One more shot at this. The Google Books settlement deadline is upon us. As it happens, I’ve been discussing this all day in various emails and blog comments. I thought I’d pull together my thoughts, one more time, as refined through the months that have passed since my last series of posts on this.
In as few words as possible, I think every copyright owner needs to strongly consider opting out.
First of all, I think the underlying goals of Google Books are laudable. Orphan works are an issue of both public access and cultural heritage, not to mention scholarly interest. Furthermore, I’d very much like my work to be accessible via a platform such as Google Books, consistent with my publishing contracts and rights permissions. If they’d asked me if I wanted to be a part if it, I’d have beaten a path to their door.
But they went the diametrically opposite direction from the entire history and structure of copyright law. The Google Books settlement enshrines a complete reversal of copyright control from the rights holder to the rights user, in their presumptive assertion of licensing rights absent the proactive objection of the copyright owner. Supporting the settlement puts every author in the position of being vulnerable to any larger player appropriating our copyrights, then arguing by precedent of the Google Books settlement, “well, you didn’t object” — precisely the Google Books settlement argument.
This would open the door to unauthorized reprints with no redress, for example, and more to the point, Hollywood and gaming appropriation of copyrights without the author having a chance to negotiate or assert control of their own intellectual property. For deep pocketed companies, it will almost always be cheaper to litigate or settle after the fact than to license up front, given that the majority of authors won’t have the wherewithal to pursue copyright cases against well-funded studio or corporate legal teams.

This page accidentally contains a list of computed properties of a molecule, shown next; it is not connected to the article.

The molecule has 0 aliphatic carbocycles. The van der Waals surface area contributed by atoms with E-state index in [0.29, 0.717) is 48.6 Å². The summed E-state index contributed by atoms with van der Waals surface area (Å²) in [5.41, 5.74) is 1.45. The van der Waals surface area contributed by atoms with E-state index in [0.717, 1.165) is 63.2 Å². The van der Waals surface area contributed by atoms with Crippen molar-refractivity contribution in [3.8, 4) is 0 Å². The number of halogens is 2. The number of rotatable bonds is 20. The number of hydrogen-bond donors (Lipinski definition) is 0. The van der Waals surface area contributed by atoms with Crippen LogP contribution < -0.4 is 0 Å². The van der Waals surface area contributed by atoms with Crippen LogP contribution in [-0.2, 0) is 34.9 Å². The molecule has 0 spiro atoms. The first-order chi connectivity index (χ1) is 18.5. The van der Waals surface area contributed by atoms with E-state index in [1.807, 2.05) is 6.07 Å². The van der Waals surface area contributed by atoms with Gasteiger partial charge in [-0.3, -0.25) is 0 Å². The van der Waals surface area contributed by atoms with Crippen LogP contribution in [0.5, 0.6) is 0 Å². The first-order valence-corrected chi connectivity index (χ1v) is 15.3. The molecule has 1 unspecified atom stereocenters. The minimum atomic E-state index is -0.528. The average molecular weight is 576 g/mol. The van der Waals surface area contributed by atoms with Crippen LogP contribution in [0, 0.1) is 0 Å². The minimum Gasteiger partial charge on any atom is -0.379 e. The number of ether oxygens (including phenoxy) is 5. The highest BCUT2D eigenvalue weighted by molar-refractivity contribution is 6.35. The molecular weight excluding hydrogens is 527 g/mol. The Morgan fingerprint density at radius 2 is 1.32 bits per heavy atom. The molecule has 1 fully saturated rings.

The underlying problem with the Google Books settlement is that a proposed copyright management regime optimized for dealing with orphan copyrights (where there may well be an argument to be made for presumptive assertion of a license) has been generalized to the entire universe of copyrights. This supports the interests of content consumers (access to copyrighted material) by betraying the interests of content creators (restructuring the fundamentals of the copyright licensing process).
Those who are urging opt-in are taking a stance of short-term expediency (some money is better than no money) over long-term principle. Unfortunately, in this case, the long-term issue is so high-risk that I don’t see how any rational actor who expects to realize copyright income over the next decade or two can possibly support opting in.
I am not an attorney, this is not legal advice, but following is my understanding of the options. Note that I’m almost certainly wrong on some of the matters of fact here, but that’s also a big part of the problem. This settlement is so cumbersome and so complex that even the attorneys who worked on it don’t fully understand it. (I learned this in conversation with someone in a trade publishing house’s legal department.)